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Maya, Early Classic
440-490 CE
11.43 cm x 14.61 cm (4 1/2 in. x 5 3/4 in.)

On view


This thick-walled vessel, originally thought to have been made from onyx marble or alabaster, is, in fact, carved from a pinkish carbonate rock or rose quartz with pink/brown inclusions. The source for this unusual carbonate rock is still unknown, although the inscription suggests that the bowl may be from the area of Palenque or Tortuguero, in Chiapas, Mexico.

The bearded cross-legged figure, identified as a portrait of the second king in the Palenque dynasty, faces to the viewer’s left and wears an elegant turban with a knot at the back. The headdress, made from a mosaic of jade or shell pieces, is not unlike the headdress on a Late Classic shell plaque in the Robert Woods Bliss Pre-Columbian Collection (PC.B.556). The figure’s right foot is visible beneath his left knee, and his hair is gathered and held together with a simple ornament. He wears an unusually large earflare and a substantial necklace of circular beads with counterweights extending down his back. The figure’s left hand rests in his lap, and he appears either to be holding something or—and this is the more likely scenario—the area simply is not fully cut out. The right hand extends below his knee, past the rounded curve of the vessel bottom, and gestures as if pointing to the inscription.

The bowl is unusual for several reasons, among them the nature of the material, which is rare in the extant archaeological record. The figure itself, though apparently a beautifully executed portrait of an elite man, is unusual for the heavy beard.

The inscription on the vessel consists of four hieroglyphic blocks read from left to right. The name of this ruler remains undeciphered and the nickname “Casper” is sometimes used. Thanks to the inscription on the tablet in the sanctuary of the late seventh-century Temple of the Cross at Palenque, we know that this ruler was born in 422, acceded to his office in 435, and probably died before 487, when his successor became king. The fact that the inscription provides him with a full emblem glyph title and yet calls him “young” implies that the vessel was commissioned shortly after his accession, when he was still not of adult age and/or remained unmarried. The text does not confirm that the bearded man depicted on the work is Ruler 2, though it is usually assumed that the image is his portrait.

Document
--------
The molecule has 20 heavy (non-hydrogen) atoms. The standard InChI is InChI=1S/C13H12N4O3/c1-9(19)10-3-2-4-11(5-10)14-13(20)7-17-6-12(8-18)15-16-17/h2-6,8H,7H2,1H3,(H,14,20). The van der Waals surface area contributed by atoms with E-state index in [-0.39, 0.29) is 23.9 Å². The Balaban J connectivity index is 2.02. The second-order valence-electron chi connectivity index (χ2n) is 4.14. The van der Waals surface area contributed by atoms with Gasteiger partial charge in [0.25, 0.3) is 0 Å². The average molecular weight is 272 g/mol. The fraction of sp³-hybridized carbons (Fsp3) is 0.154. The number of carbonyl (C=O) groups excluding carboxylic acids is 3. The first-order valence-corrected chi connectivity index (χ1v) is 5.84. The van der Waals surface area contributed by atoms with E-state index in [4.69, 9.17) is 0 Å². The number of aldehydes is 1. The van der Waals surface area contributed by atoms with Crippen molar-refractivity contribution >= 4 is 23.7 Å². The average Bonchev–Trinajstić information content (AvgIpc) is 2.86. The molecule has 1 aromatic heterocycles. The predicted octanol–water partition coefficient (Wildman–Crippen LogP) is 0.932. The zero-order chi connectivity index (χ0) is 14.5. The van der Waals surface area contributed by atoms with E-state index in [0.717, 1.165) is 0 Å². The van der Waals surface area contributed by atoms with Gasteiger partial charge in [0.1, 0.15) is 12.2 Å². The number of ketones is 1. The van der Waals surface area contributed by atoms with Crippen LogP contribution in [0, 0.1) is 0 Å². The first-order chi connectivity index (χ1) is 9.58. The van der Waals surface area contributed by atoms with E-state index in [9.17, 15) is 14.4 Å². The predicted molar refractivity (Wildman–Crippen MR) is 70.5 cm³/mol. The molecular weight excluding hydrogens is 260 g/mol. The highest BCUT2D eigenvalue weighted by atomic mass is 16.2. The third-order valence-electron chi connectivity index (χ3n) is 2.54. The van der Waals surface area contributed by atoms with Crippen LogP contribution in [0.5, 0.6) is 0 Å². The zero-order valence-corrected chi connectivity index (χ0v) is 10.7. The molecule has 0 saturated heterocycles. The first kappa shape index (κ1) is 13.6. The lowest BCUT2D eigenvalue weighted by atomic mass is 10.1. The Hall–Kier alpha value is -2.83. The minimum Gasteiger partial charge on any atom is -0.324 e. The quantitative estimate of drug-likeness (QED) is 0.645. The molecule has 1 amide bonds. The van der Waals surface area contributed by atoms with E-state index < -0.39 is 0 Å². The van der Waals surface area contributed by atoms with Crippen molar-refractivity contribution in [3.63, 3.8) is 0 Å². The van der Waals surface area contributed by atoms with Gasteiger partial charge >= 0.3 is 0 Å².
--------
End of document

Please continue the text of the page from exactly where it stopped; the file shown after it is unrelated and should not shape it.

A testament to the skill of Early Classic Maya carvers, this remarkable stone bowl offers a unique glimpse into the origins of the rulers of Palenque, one of the greatest cities of the southern Maya Lowlands. Once the property of “Casper,” the second historical king in this dynasty, this vessel demonstrates his royal ambition and capacity to commission such an exquisite object, substantiating later written accounts from Palenque.

Barthel, Thomas S. 1965 Comentarios Epigráficos Marginales. Estudios de cultura maya 5:145-152.

Benson, Elizabeth 1969 Supplement to the Handbook of the Robert Woods Bliss Collection of Pre-Columbian Art. Dumbarton Oaks, Trustees for Harvard University, Washington, D. C., cat. 432.

Coe, Michael D. 1973 The Maya Scribe and His World. Grolier Club, New York. p. 18.

Dütting, Dieter 1974 Sorcery in Maya Hieroglyphic Writing. Zeitschrift für Ethnologie 99 (1-2):2-62. p. 42-43, fig. 30.

Houston, Stephen D., Oswaldo Chinchilla Mazariegos and David Stuart 2001 The Decipherment of Ancient Maya Writing. University of Oklahoma Press, Norman. fig. 47.1.

Kerr, Justin (ED.) 1992 The Maya Vase Book: A Corpus of Rollout Photographs of Maya Vases, Volume 3. Kerr Associates, New York. p. 471.

Kerr, Justin n.d. Maya Vase Database: An Archive of Rollout Photographs. URL: <>. cat. K4332.

Kubler, George 1977 Aspects of Classic Maya Rulership on Two Inscribed Vessels. Studies in Pre-Columbian Art and Archaeology; No. 18. Dumbarton Oaks, Trustees for Harvard University, Washington. fig. 25.

Martin, Simon and Nikolai Grube 2000 Chronicle of the Maya Kings and Queens: Deciphering the Dynasties of the Ancient Maya. Thames & Hudson, London; New York. p. 156-157.

Pillsbury, Joanne, Miriam Doutriaux, Reiko Ishihara-Brito and Alexandre Tokovinine (EDS.) 2012 Ancient Maya Art at Dumbarton Oaks. Pre-Columbian Art at Dumbarton Oaks, Number 4. Dumbarton Oaks Research Library and Collection, Washington, D.C., p. 104-107, pl. 8, fig. 54.

Schele, Linda and Peter Mathews 1993 Notebook for the Xvii Maya Hieroglyphic Workshop at Texas: The Dynastic History of Palenque. University of Texas at Austin, Institute for Latin American Studies, Austin. p. 103.

Sorenson, John L. 1998 Images of Ancient America: Visualizing Book of Mormon Life. Research Press, Provo. p. 192.

Stuart, David n.d. Comments on a Marble Onyx Bowl at Dumbarton Oaks. In Manuscript on file at Dumbarton Oaks.

Von Winning, Hasso 1963 Una Vasija De Alabastro Con Decoración En Relieve. Estudios de cultura maya 3:113-118. fig. 1a, 1b, 2a, 2b.

Von Winning, Hasso 1968 Pre-Columbian Art of Mexico and Central America. H.N. Abrams, New York. p. 311.

Von Wuthenau, Alexander 1975 Unexpected Faces in Ancient America (1500 B.C.-A.D. 1500): The Historical Testimony of Pre-Columbian Artists. Crown Publishers, New York. p. 102, fig. 35.

Exhibition History
Pasadena Art Institute, Pasadena, California, 1963

"Maya: Secrets of their Ancient World", The Royal Ontario Museum, Toronto, 11/19/11 to 4/9/12; Canadian Museum of Civilization, Gatineau, 5/18 - 10/18/12.

Acquisition History
Acquired by exchange from Alfred Stendahl, Los Angeles (dealer), 1966.

Dumbarton Oaks Research Library and Collection, Pre-Columbian Collection, Washington, DC.

Anthropomorphic | Mayas